Volunteering in prisons: a systematic review and narrative synthesis

Research output: Contribution to journalArticlepeer-review


BACKGROUND: Individuals from the community who volunteer within prisons are an understudied population, despite previous research indicating the increase in involvement of the penal voluntary sector and benefits to both prisons and prisoners from effective implementation of volunteer programmes.

OBJECTIVES: This study aimed to identify the characteristics, motivations and experiences of individuals who volunteer in prisons.

STUDY DESIGN: This was a systematic review conducted according to Preferred Reporting Items for Systematic Reviews and Meta-analyses guidelines.

METHODS: Peer-reviewed publications were identified through searchers of five electronic databases (MEDLINE, PsycINFO, Scopus, Applied Social Sciences Index & Abstracts and Social Sciences Database) without date restrictions, supplemented by hand searching and reference checking of retrieved articles. Explicit inclusion and exclusion criteria determined study eligibility. Study quality was appraised using standard tools. A narrative synthesis was conducted, and motivations were organised according to the Volunteer Function Inventory.

RESULTS: Eight studies (five qualitative and three quantitative) reported a total of 764 volunteers across five countries. More than half of the included studies investigated individuals providing primarily religious volunteer support; volunteers in these studies were typically middle aged, White and female. Prison volunteers frequently described motivations related to altruistic or humanitarian values, as well as social reasons. Positive experiences of volunteering were related to personal benefits to volunteers. Negative experiences were related to a lack of support and challenges in volunteers' relationships with prison staff.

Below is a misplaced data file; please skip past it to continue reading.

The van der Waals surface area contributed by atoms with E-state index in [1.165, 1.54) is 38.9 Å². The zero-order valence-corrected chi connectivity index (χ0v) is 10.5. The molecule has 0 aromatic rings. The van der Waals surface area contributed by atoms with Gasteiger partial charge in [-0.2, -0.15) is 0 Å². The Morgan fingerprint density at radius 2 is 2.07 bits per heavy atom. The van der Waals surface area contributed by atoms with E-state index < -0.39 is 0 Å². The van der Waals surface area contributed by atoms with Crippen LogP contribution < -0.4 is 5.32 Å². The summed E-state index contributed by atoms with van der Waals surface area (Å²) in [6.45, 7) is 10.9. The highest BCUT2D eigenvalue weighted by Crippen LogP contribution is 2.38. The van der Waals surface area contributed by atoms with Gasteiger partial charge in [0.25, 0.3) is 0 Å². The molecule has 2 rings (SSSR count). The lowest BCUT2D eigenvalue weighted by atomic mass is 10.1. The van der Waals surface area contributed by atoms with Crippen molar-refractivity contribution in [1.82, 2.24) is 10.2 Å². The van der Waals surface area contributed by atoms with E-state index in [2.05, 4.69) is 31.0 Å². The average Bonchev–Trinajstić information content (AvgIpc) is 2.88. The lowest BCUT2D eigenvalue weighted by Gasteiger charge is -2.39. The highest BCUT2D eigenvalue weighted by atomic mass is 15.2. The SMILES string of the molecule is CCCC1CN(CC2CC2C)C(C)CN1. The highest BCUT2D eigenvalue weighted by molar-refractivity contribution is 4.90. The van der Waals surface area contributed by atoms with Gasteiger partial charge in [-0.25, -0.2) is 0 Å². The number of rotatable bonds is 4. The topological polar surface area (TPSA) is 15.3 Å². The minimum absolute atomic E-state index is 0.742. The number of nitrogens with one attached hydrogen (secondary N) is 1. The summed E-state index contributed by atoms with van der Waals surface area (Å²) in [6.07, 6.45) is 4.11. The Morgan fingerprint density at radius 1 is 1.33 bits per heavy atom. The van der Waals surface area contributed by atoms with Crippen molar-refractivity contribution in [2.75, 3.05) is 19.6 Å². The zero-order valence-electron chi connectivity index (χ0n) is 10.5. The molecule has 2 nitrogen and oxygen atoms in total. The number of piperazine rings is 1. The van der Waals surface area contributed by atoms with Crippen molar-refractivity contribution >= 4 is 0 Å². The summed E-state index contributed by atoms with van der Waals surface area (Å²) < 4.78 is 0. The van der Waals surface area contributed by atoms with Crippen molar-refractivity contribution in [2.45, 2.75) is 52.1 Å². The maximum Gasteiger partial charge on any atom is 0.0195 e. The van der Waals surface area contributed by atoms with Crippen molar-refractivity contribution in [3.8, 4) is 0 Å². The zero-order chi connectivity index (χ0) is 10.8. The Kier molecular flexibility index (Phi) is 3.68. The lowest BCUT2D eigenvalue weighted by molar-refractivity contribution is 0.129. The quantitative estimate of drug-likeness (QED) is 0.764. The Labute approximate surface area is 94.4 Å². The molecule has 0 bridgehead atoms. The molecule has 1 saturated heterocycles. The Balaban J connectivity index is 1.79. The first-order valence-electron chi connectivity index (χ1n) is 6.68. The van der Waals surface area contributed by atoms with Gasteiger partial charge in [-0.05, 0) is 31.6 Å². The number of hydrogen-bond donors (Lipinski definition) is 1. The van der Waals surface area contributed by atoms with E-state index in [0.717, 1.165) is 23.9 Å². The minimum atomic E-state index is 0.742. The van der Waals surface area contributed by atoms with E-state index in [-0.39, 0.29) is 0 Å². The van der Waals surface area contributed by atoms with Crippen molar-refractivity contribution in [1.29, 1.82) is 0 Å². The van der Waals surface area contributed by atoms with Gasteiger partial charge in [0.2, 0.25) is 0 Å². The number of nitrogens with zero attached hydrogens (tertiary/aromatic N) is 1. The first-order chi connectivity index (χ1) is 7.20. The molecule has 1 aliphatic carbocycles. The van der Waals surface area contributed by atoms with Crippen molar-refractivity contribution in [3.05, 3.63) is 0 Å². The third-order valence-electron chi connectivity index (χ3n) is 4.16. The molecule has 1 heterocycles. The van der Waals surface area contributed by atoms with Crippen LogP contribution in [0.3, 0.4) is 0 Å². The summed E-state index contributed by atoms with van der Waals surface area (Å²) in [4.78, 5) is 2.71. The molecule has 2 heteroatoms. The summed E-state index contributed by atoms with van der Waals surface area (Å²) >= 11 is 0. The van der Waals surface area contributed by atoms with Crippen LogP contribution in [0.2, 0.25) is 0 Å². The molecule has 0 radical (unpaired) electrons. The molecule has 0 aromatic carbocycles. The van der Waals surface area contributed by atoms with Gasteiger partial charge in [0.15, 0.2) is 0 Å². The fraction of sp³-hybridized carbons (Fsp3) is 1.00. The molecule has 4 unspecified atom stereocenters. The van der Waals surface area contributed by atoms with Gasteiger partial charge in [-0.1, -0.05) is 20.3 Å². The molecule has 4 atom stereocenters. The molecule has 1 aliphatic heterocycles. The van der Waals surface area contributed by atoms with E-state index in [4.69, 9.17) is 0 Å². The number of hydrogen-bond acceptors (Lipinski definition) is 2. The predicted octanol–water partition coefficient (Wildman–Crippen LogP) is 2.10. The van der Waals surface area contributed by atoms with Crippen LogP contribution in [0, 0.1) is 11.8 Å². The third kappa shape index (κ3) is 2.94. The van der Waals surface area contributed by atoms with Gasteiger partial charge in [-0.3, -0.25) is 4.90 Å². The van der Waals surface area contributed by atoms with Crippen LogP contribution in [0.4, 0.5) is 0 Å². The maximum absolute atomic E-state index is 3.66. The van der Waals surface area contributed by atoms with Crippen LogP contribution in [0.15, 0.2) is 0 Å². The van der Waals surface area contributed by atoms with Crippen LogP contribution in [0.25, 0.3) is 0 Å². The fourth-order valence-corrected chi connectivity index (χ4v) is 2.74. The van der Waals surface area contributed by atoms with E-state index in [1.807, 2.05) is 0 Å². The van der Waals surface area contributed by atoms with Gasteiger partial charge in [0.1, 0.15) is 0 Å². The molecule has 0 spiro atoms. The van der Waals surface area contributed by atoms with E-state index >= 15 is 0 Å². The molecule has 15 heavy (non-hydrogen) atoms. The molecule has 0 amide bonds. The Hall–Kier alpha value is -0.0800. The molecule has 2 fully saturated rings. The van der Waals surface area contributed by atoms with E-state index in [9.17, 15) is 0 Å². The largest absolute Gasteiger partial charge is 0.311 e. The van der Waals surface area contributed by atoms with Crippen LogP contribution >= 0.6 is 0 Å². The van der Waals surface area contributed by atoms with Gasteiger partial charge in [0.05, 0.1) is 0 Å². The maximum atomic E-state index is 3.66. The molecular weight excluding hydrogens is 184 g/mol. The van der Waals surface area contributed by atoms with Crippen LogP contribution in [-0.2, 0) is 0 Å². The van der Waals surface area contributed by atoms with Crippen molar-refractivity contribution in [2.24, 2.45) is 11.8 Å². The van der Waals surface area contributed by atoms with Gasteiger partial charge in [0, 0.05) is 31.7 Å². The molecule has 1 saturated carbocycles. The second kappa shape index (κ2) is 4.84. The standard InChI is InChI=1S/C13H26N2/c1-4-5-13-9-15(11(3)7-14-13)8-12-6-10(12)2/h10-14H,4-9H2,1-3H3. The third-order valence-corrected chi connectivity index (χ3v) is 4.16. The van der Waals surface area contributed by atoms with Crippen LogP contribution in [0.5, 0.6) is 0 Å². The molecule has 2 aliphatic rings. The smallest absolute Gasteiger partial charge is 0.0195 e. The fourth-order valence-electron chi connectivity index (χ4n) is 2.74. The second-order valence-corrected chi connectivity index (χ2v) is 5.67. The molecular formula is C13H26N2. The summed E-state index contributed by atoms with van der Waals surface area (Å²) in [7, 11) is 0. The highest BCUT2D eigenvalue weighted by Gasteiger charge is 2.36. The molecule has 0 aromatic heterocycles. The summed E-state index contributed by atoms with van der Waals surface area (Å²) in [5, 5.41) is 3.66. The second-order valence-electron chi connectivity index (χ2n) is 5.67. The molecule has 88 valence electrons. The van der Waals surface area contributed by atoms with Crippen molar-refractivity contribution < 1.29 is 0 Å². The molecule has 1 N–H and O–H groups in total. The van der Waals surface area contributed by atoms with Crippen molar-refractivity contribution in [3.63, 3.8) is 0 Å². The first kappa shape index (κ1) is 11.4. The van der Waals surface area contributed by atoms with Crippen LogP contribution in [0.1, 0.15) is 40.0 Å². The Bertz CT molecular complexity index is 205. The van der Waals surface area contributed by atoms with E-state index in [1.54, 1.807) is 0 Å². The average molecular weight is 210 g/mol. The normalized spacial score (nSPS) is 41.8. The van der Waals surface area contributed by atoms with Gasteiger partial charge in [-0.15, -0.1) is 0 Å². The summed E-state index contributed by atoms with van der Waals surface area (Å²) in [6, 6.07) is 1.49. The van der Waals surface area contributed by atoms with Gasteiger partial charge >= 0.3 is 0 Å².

CONCLUSIONS: Prison volunteer programmes have the ability to improve the psychological health of prisoners and provide a range of potential benefits to penal systems and volunteers themselves, but research on individuals who volunteer in prisons is limited. Difficulties in the volunteer role could be mitigated by developing formal induction and training packages, promoting closer integration with paid prison staff and providing ongoing supervision. Interventions to improve the volunteer experience should be developed and evaluated.

Original languageEnglish
Pages (from-to)155-164
Number of pages10
JournalPublic Health
Early online date14 Jun 2023
Publication statusPublished - Jul 2023


  • Middle Aged
  • Humans
  • Female
  • Prisons
  • Prisoners
  • Volunteers/psychology
  • Motivation
  • Narration


Dive into the research topics of 'Volunteering in prisons: a systematic review and narrative synthesis'. Together they form a unique fingerprint.

Cite this